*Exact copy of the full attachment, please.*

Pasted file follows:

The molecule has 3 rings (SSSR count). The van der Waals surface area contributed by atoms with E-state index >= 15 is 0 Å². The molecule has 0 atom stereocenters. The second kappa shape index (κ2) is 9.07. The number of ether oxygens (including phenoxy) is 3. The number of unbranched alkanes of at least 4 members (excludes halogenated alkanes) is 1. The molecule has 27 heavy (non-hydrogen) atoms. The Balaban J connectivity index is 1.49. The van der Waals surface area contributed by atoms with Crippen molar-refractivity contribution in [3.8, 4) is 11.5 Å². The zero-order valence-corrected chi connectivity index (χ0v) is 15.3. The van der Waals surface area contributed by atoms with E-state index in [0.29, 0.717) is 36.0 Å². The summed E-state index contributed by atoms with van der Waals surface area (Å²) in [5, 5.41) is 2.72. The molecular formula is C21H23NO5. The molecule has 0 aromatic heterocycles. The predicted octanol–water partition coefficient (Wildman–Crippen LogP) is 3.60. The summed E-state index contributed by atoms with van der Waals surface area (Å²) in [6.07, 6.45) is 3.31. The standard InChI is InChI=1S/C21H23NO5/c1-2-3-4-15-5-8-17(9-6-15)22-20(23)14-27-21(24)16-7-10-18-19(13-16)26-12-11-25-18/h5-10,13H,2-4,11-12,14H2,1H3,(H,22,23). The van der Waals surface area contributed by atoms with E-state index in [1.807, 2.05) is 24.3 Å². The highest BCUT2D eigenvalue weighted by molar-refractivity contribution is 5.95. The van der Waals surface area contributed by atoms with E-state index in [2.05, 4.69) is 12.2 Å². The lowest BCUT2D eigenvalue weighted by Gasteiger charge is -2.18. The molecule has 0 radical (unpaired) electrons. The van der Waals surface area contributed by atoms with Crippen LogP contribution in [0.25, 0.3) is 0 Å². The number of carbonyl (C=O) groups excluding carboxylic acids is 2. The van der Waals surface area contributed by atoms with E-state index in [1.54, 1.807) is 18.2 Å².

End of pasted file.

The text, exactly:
The molecule has 3 rings (SSSR count). The van der Waals surface area contributed by atoms with E-state index >= 15 is 0 Å². The molecule has 0 atom stereocenters. The second kappa shape index (κ2) is 9.07. The number of ether oxygens (including phenoxy) is 3. The number of unbranched alkanes of at least 4 members (excludes halogenated alkanes) is 1. The molecule has 27 heavy (non-hydrogen) atoms. The Balaban J connectivity index is 1.49. The van der Waals surface area contributed by atoms with Crippen molar-refractivity contribution in [3.8, 4) is 11.5 Å². The zero-order valence-corrected chi connectivity index (χ0v) is 15.3. The van der Waals surface area contributed by atoms with E-state index in [0.29, 0.717) is 36.0 Å². The summed E-state index contributed by atoms with van der Waals surface area (Å²) in [5, 5.41) is 2.72. The molecular formula is C21H23NO5. The molecule has 0 aromatic heterocycles. The predicted octanol–water partition coefficient (Wildman–Crippen LogP) is 3.60. The summed E-state index contributed by atoms with van der Waals surface area (Å²) in [6.07, 6.45) is 3.31. The standard InChI is InChI=1S/C21H23NO5/c1-2-3-4-15-5-8-17(9-6-15)22-20(23)14-27-21(24)16-7-10-18-19(13-16)26-12-11-25-18/h5-10,13H,2-4,11-12,14H2,1H3,(H,22,23). The van der Waals surface area contributed by atoms with E-state index in [1.807, 2.05) is 24.3 Å². The highest BCUT2D eigenvalue weighted by molar-refractivity contribution is 5.95. The van der Waals surface area contributed by atoms with E-state index in [2.05, 4.69) is 12.2 Å². The lowest BCUT2D eigenvalue weighted by Gasteiger charge is -2.18. The molecule has 0 radical (unpaired) electrons. The van der Waals surface area contributed by atoms with Crippen LogP contribution in [0.25, 0.3) is 0 Å². The number of carbonyl (C=O) groups excluding carboxylic acids is 2. The van der Waals surface area contributed by atoms with E-state index in [1.54, 1.807) is 18.2 Å².